A comprehensive CEO evaluation should include qualitative as well as quantitative measurements. “There are a lot of different hats that a CEO wears,” says Bronstein. “It probably starts with strategy. Has the CEO developed a clear vision for the bank that has been communicated both internally and externally? Other qualitative factors that Bronstein identifies include leadership — “Is the CEO leading the team, or is the CEO more passive and being led by others?” — as well as their relationship with important outside constituencies like the institution’s regulators, and investors and analysts if the bank is publicly held.

Additional qualitative elements in a comprehensive CEO assessment, according to Kaplan, could include such things as “development of a new team, hiring new people, opening up a new office [or starting] a new line of business.” An especially high priority, according to Kaplan, is management succession. If the current CEO is nearing retirement, is there a succession process in place? Does the CEO support and actively participate in that? If this is a priority for the board, then including it in the CEO’s evaluation can emphasize its importance. “Grappling with succession in the C-suite and [for] the CEO when you have a group of senior people who are largely toward the end of their career should be a real high priority,” Kaplan says.

Ideally, a CEO evaluation should involve the entire board but be actively managed by a small group of directors. The process is often overseen by the board’s compensation committee since the outcome of the assessment will be a critical factor in determining the CEO’s compensation, although the board’s governance committee could also be assigned that task. Other expected participants include the board’s independent chair or, if the CEO is also chair, the lead director.

“I think it should be a tight group to share that feedback [with the CEO], but all the directors should provide input,” says Kaplan. Once that has been summarized, the chair of the compensation or governance committee, along with the board chair or lead director, would typically share the feedback with the CEO. “I think the board should be aware of what that feedback is, and it should be discussed in executive session by the full board without the CEO present,” Kaplan says. “But the delivery of that feedback should go to a small group, because no one wants a 10-on-one or 12-on-one feedback conversation.”

Another valuable element in a comprehensive assessment process is a CEO self-assessment. “I think it’s a good idea for the CEO to do a self-evaluation before the evaluation is done by a committee or the board,” says Bronstein. “I think that can provide very valuable input. If there is a discrepancy between what the board determines and what the self-evaluation determines, there ought to be a discussion about that.”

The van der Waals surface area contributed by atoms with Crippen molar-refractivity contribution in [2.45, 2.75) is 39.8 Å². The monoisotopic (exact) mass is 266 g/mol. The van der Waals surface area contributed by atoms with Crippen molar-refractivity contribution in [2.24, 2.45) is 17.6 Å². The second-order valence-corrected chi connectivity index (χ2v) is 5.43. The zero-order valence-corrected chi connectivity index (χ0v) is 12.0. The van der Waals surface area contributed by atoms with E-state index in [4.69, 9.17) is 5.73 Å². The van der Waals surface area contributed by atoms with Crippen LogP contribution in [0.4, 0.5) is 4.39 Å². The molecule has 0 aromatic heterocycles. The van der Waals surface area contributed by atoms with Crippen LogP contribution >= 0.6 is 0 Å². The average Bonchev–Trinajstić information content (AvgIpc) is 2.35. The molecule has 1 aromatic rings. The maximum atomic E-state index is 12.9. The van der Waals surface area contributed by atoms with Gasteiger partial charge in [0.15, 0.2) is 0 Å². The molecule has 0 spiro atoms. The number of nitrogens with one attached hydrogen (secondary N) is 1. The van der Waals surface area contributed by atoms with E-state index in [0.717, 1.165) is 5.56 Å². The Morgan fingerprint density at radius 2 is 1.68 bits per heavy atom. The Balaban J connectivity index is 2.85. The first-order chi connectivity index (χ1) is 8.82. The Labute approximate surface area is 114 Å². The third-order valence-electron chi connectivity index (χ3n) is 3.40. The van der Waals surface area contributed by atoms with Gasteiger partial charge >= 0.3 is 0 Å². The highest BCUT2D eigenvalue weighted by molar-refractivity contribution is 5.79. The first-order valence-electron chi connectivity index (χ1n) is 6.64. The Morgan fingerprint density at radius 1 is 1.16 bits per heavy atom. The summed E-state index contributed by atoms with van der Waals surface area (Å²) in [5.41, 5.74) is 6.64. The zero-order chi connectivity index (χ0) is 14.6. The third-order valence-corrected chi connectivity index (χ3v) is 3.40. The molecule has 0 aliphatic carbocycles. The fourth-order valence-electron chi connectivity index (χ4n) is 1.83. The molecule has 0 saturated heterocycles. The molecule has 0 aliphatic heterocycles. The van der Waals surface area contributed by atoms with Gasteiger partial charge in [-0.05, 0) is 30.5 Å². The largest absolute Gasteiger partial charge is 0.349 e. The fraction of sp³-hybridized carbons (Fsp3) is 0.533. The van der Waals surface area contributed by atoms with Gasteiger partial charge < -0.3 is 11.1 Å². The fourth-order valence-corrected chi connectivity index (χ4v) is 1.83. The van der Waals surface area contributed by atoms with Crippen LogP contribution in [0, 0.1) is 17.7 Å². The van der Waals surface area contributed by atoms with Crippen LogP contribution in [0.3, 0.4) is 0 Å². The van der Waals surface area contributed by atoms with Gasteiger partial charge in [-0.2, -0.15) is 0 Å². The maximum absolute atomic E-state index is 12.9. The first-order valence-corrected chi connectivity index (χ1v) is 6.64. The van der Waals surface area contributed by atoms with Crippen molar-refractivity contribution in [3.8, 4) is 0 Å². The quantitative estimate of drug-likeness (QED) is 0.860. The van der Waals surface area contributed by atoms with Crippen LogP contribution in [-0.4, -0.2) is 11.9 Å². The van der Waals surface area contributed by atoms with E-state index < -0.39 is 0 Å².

CEO self-assessments are probably done more frequently at larger banks, and a good example is Huntington Bancshares, a $174 billion regional bank headquartered in Columbus, Ohio. In a white paper that explored the results of Bank Director’s 2021 Governance Best Practices Survey in depth, David L. Porteous — the Huntington board’s lead director — described how Chairman and CEO Stephen Steinour prepares a self-evaluation for the board that examines how he performed against the bank’s strategic objectives for the year. “It’s one of the most detailed self-assessments I’ve ever seen, pages long, where he goes through and evaluates his goals, he evaluates the bank and how we did,” Porteous said.

Porteous also solicits feedback on Steinour’s performance from each board member, followed by an executive session of the board’s independent directors to consolidate its feedback. This is then shared with Steinour by Porteous and the chair of the board’s compensation committee.

Bronstein allows that not every CEO is willing to perform such a detailed self-assessment. “If the CEO is confident about his or her position with the board and with the company, they should feel comfortable to be open about themselves,” he says.

Managing a Successful CEO Succession Process

When David Findlay was appointed president and chief executive officer at Lakeland Financial Corp. in 2014 to replace Michael Kubacki, it was the culmination of a long succession process that began in 2000 when he joined the Warsaw, Indiana-based bank as its chief financial officer. Kubacki knew Findlay, having worked with him previously at the Northern Trust Co. in Chicago, and he recruited him to Lakeland.

The bank needed a CFO, but Kubacki had something else in mind as well.

“He was a high-powered person and not only were we going to get a good CFO, we were going to get a succession plan over the long term,” says Kubacki, who remains chairman. “The strengths that he brought from a leadership potential standpoint — it was anticipated that he would eventually become the CEO. That [plan] was hatched right from the get-go.”

Findlay was promoted to president in 2010, and later began spending extra one-on-one time with individual board members in more informal settings so they could get to know him better personally. Kubacki was 63 when the board decided that Findlay was ready to become CEO; he became executive chairman for two years before eventually becoming the board’s independent chair.

Kubacki will leave the Lakeland board in 2023 when he reaches the mandatory retirement age for directors of 72. As for Findlay, he turned out to be a pretty good choice as CEO. With assets of $6 billion, Lakeland was the fifth-ranked bank on Bank Director’s 2020 Bank Performance Scorecard, a ranking of the 300 largest publicly traded U.S. banks.